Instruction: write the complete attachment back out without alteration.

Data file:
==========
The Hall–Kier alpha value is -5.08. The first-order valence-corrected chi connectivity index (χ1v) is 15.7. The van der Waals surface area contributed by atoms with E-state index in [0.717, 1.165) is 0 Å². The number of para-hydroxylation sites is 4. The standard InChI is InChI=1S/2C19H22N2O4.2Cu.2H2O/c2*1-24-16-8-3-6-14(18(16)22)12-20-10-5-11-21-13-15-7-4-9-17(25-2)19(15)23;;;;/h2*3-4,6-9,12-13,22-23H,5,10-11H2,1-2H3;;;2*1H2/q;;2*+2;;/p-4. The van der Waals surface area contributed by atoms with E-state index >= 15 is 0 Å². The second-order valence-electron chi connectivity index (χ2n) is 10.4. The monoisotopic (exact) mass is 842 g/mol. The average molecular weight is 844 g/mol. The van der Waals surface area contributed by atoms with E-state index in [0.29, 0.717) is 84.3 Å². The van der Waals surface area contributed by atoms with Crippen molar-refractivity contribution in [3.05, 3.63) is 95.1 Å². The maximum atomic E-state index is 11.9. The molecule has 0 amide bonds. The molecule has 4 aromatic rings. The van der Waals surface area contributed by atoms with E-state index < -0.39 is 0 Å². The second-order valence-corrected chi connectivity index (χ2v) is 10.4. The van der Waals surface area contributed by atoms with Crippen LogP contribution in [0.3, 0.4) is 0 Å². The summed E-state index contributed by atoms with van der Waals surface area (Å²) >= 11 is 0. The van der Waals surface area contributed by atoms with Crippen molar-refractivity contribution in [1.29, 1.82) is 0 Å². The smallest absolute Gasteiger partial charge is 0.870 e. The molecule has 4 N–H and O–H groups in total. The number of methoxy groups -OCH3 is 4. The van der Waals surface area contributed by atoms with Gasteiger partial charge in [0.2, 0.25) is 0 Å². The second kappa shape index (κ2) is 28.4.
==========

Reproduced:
The Hall–Kier alpha value is -5.08. The first-order valence-corrected chi connectivity index (χ1v) is 15.7. The van der Waals surface area contributed by atoms with E-state index in [0.717, 1.165) is 0 Å². The number of para-hydroxylation sites is 4. The standard InChI is InChI=1S/2C19H22N2O4.2Cu.2H2O/c2*1-24-16-8-3-6-14(18(16)22)12-20-10-5-11-21-13-15-7-4-9-17(25-2)19(15)23;;;;/h2*3-4,6-9,12-13,22-23H,5,10-11H2,1-2H3;;;2*1H2/q;;2*+2;;/p-4. The van der Waals surface area contributed by atoms with E-state index >= 15 is 0 Å². The second-order valence-electron chi connectivity index (χ2n) is 10.4. The monoisotopic (exact) mass is 842 g/mol. The average molecular weight is 844 g/mol. The van der Waals surface area contributed by atoms with E-state index in [0.29, 0.717) is 84.3 Å². The van der Waals surface area contributed by atoms with Crippen molar-refractivity contribution in [3.05, 3.63) is 95.1 Å². The maximum atomic E-state index is 11.9. The molecule has 0 amide bonds. The molecule has 4 aromatic rings. The van der Waals surface area contributed by atoms with E-state index < -0.39 is 0 Å². The second-order valence-corrected chi connectivity index (χ2v) is 10.4. The van der Waals surface area contributed by atoms with Crippen LogP contribution in [0.3, 0.4) is 0 Å². The summed E-state index contributed by atoms with van der Waals surface area (Å²) >= 11 is 0. The van der Waals surface area contributed by atoms with Crippen molar-refractivity contribution in [1.29, 1.82) is 0 Å². The smallest absolute Gasteiger partial charge is 0.870 e. The molecule has 4 N–H and O–H groups in total. The number of methoxy groups -OCH3 is 4. The van der Waals surface area contributed by atoms with Gasteiger partial charge in [0.2, 0.25) is 0 Å². The second kappa shape index (κ2) is 28.4.